Sou Ching accused of colluding with police as 300 protesters demand right to own businesses
MORE than 300 tourist industry workers in Siem Reap Tuesday protested a Korean-owned company they claim has colluded with police to prevent them from selling tickets to tourists. The protesters - a mix of tourist boat owners, travel agents and tuk-tuk drivers - called on the Sou Ching company to negotiate with them.
The Sou Ching company has the concession to operate the upgraded Chong Khneas port at Siem Reap where tourist boats dock. In exchange, the boat owners pay the company one dollar per ticket sold to tourists.
Protester Roeun Thouen, who owns a travel agency in Siem Reap that sells tickets on behalf of one group of boat owners, said the protesters demanded the right to run their businesses.
"[The company] ordered police and security guards to prevent us from selling tickets to travellers, and to force travellers to buy their tickets from [a rival boat association] instead," he said. Roeun Thouen added that company representatives had not turned up for talks.
The local travel agents joined forces for the protest with the Tourism Boat Association (TBA) to make their case. TBA head Pum Lay said his grouping, which has 60 members, was authorised in 2002 by the Ministry of Interior.
If the company doesn’t tackle this issue, hundreds of families ... will face financial problems.
Pum Lay claimed that a former boat driver, Heng Mao, had colluded with the Korean company to set up a rival boat association in late January. Since then the tourist police were forcing tourists to buy tickets from Heng Mao's association, which has around 90 boats. The Post was unable to contact Heng Mao by press time.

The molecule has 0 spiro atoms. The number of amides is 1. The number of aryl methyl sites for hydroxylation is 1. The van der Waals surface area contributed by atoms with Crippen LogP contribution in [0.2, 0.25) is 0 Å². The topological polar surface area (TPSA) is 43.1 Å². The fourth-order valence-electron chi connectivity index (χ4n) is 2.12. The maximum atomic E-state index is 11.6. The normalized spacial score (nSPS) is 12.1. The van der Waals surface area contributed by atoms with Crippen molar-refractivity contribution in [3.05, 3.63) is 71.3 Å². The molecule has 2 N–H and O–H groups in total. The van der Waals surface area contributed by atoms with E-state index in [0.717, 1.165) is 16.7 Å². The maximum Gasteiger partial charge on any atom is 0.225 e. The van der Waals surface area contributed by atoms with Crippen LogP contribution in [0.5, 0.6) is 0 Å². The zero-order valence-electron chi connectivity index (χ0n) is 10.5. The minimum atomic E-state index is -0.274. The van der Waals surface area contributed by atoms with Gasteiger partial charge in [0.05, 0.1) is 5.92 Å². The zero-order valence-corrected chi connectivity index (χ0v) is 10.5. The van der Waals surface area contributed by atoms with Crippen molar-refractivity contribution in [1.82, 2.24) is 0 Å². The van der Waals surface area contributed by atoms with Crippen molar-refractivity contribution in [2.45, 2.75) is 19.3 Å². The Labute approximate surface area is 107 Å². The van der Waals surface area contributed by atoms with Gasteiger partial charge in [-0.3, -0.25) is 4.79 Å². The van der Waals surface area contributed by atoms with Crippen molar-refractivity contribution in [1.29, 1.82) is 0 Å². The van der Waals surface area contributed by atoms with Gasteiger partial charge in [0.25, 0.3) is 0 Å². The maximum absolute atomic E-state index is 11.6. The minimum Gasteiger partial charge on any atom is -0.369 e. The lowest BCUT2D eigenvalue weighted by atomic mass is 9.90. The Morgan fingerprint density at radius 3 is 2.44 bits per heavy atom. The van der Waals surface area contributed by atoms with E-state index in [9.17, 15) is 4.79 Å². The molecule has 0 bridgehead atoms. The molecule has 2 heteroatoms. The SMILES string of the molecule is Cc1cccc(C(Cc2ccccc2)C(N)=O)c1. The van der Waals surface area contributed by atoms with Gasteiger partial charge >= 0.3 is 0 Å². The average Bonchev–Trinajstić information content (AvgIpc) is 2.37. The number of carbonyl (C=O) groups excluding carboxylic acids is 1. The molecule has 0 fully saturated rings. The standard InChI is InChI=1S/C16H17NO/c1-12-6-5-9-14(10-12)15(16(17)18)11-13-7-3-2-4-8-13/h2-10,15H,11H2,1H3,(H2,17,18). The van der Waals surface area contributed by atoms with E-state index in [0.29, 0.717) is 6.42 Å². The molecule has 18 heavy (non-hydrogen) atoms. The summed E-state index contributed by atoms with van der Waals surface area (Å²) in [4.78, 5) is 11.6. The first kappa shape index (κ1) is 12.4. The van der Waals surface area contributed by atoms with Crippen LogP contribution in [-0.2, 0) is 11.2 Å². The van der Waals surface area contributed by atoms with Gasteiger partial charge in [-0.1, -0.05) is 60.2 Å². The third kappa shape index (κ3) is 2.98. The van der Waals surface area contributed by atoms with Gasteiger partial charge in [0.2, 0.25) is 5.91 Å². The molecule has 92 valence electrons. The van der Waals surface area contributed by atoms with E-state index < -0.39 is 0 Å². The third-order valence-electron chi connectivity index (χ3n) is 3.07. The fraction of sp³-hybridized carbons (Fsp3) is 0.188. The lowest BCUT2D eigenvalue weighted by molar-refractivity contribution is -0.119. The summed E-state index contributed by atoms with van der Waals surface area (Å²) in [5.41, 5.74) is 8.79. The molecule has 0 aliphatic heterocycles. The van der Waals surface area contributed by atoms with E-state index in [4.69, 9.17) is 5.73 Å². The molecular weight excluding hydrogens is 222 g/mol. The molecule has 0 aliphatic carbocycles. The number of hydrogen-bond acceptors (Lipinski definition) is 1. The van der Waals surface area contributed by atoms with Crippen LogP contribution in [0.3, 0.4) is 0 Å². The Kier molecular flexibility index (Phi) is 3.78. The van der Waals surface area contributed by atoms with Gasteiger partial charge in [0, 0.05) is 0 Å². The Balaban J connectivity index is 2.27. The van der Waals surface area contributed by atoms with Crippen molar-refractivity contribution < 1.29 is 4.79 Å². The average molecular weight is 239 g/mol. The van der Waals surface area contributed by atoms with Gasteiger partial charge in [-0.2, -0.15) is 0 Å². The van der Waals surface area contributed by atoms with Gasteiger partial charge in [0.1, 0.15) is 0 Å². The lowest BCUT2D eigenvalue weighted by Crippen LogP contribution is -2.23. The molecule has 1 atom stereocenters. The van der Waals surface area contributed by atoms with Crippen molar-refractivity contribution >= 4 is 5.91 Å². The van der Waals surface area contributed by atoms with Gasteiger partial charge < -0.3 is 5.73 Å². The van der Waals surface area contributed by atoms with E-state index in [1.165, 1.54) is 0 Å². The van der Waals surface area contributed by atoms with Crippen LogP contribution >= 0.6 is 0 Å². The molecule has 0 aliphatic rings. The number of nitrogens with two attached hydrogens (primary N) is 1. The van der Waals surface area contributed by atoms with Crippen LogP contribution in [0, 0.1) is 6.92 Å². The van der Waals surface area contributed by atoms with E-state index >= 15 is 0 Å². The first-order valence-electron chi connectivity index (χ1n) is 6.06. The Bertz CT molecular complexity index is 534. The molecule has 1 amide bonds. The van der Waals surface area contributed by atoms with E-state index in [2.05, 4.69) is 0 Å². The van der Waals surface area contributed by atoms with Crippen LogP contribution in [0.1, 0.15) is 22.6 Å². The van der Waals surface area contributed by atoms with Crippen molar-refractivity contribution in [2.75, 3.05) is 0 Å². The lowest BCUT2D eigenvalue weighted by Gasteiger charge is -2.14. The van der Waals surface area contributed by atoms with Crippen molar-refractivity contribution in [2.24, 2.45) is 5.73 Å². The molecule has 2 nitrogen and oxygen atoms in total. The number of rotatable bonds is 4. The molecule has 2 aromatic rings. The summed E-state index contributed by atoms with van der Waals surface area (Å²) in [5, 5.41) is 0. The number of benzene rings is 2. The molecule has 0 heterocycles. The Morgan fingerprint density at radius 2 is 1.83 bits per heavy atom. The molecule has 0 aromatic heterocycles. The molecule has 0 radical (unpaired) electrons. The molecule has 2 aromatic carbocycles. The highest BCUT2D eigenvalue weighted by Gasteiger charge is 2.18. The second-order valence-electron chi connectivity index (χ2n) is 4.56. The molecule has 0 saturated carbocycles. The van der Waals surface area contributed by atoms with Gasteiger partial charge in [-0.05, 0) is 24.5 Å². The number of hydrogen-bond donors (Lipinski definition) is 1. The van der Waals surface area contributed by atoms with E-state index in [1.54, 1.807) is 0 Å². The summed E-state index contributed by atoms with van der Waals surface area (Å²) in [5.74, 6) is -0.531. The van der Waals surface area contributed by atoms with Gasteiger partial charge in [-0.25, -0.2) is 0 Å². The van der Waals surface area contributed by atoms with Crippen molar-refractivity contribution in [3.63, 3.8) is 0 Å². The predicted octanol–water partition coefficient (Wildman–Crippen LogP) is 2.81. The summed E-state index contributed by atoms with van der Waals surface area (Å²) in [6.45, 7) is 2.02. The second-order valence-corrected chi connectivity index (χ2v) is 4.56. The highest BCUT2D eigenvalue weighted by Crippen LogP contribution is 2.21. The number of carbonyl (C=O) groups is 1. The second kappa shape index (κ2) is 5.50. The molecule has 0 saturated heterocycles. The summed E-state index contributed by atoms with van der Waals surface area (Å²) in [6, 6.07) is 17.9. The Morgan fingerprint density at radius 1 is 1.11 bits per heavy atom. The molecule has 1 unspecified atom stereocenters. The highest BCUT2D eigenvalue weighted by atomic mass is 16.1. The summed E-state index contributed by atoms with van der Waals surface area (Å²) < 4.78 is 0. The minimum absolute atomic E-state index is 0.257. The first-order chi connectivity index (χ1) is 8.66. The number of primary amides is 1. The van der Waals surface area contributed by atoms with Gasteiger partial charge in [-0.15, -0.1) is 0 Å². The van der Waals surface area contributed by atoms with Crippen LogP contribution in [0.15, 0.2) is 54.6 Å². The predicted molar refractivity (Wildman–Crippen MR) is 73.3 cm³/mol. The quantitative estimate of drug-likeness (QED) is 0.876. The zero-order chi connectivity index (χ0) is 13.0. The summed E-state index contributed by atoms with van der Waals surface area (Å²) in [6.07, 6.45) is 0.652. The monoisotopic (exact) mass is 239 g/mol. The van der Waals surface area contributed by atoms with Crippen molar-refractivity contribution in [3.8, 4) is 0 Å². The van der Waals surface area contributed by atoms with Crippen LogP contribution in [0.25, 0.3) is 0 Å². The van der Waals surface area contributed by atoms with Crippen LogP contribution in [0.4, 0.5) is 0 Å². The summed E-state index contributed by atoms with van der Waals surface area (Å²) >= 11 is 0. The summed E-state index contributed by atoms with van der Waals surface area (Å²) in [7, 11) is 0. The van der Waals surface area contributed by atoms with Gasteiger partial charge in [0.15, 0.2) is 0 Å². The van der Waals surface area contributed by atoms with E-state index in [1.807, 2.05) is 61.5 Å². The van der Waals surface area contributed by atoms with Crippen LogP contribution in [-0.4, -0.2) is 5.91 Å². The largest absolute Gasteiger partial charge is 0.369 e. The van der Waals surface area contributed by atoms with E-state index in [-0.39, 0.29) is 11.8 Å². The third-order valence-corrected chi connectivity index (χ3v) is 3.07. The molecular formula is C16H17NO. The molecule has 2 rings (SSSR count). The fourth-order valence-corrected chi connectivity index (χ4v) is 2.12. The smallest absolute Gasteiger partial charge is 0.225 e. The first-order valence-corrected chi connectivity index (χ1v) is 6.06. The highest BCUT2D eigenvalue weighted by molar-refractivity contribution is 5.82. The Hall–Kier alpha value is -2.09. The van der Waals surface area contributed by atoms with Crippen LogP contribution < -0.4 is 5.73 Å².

"We can't sell any tickets to tourists any longer - the police and military police have disrupted our business," Pum Lay said, adding that the dispute was affecting 300 people working on the boats, transport and travel services. Each one had lost between US$16 to $20 a day over the past month.
However, management at the Sou Ching company rejected the allegations. Var Chuda said the problem was simply an internal dispute between the rival boat associations.
"We invested a large amount of money [upgrading the port], but we collect only one dollar per ticket," he said.
Var Chuda said his company had nothing to do with the split, and said it had taken place because the TBA boat owners had been unwilling to fix the prices of boat tickets for tourists. The new association had undercut the TBA with their ticket prices, and that was why they were angry, he added.
Ho Vandy, former president of the Cambodian Association of Travel Agents, said the company and the protesters should resolve their differences.
"If the company doesn't tackle this issue, hundreds of families in the community will face financial problems as they depend on this for their daily income," he said. "I don't agree with the impact of this sort of investment - it is against government policy, and that means it is not a proper investment."